But these are the small treasures of Spoleto. The grand ones are where Richard Hickox comes in, because he has been Spoleto's overall musical director for the past three years. Last Sunday night he conducted a vast open-air performance of Rossini's Stabat Mater and the Poulenc Gloria: an Event with a capital E, which was broadcast live on Italian television. It featured British soloists like Susan Bullock and Pamela Helen Stephen whose distinction could only make a visiting critic swell with national pride.
It isn't easy to sing in such circumstances - amplified - and establish anything like personality or presence. But these artists did; and they couldn't have asked more from Hickox, who held the performances together with a conviction that disciplined the fairground elements of both scores.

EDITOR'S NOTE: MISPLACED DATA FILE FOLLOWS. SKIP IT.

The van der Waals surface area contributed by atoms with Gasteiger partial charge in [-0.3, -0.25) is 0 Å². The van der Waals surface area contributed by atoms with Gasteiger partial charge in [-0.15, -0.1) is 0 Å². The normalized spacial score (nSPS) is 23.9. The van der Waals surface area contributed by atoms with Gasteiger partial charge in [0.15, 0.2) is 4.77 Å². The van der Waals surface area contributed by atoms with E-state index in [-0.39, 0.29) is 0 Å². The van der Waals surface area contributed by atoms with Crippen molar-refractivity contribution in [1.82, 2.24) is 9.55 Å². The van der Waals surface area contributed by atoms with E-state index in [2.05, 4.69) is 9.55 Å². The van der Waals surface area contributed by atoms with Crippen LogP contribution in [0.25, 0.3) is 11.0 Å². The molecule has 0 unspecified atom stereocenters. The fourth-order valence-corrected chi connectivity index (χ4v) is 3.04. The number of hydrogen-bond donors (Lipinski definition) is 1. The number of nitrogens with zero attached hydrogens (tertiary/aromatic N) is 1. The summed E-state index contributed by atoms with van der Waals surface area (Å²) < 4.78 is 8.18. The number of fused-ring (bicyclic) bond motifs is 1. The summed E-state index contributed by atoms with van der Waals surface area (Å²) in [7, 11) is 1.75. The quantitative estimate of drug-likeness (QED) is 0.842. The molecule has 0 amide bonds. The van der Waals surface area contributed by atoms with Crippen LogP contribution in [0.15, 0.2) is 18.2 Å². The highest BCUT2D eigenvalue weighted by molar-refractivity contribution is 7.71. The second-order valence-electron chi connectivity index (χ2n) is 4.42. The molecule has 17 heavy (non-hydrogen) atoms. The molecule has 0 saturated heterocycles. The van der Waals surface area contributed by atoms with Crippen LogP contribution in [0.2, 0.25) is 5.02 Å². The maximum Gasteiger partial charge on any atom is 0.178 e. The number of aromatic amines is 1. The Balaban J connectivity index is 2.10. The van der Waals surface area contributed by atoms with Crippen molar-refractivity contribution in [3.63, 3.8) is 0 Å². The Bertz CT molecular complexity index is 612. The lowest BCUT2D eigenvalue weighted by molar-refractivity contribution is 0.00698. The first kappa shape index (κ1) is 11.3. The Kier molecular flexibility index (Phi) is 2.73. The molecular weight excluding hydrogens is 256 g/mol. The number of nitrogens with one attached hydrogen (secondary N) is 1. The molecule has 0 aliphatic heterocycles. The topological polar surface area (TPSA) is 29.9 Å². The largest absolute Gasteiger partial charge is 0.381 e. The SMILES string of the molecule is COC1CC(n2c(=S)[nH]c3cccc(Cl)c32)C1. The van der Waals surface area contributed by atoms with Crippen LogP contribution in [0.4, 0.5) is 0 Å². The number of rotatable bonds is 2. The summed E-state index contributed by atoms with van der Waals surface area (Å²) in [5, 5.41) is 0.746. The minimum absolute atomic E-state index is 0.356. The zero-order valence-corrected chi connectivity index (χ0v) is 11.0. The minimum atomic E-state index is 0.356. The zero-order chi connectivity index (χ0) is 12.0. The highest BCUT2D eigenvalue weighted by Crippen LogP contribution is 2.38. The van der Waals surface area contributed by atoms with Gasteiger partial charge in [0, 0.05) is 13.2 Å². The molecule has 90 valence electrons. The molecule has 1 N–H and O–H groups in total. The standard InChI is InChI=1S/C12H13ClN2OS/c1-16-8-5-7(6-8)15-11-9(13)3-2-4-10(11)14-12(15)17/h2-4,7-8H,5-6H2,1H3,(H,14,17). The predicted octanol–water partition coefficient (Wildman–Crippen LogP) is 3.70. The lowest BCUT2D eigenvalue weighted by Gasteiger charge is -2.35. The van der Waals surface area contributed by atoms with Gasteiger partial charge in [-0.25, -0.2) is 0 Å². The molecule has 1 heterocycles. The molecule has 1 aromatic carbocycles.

Personally I've always found the Stabat Mater pretty risible - partly for Rossini's music, which recounts the sorrows of the Blessed Virgin at the foot of the cross with brutal cheerfulness, and partly for the Latin text, which endlessly starts phrases with the words "Fac me". I learnt it as a schoolboy and I hear it still with schoolboy's ears. But thanks to Hickox's exacting dignity, I didn't smirk once. Well, just once, and barely visibly.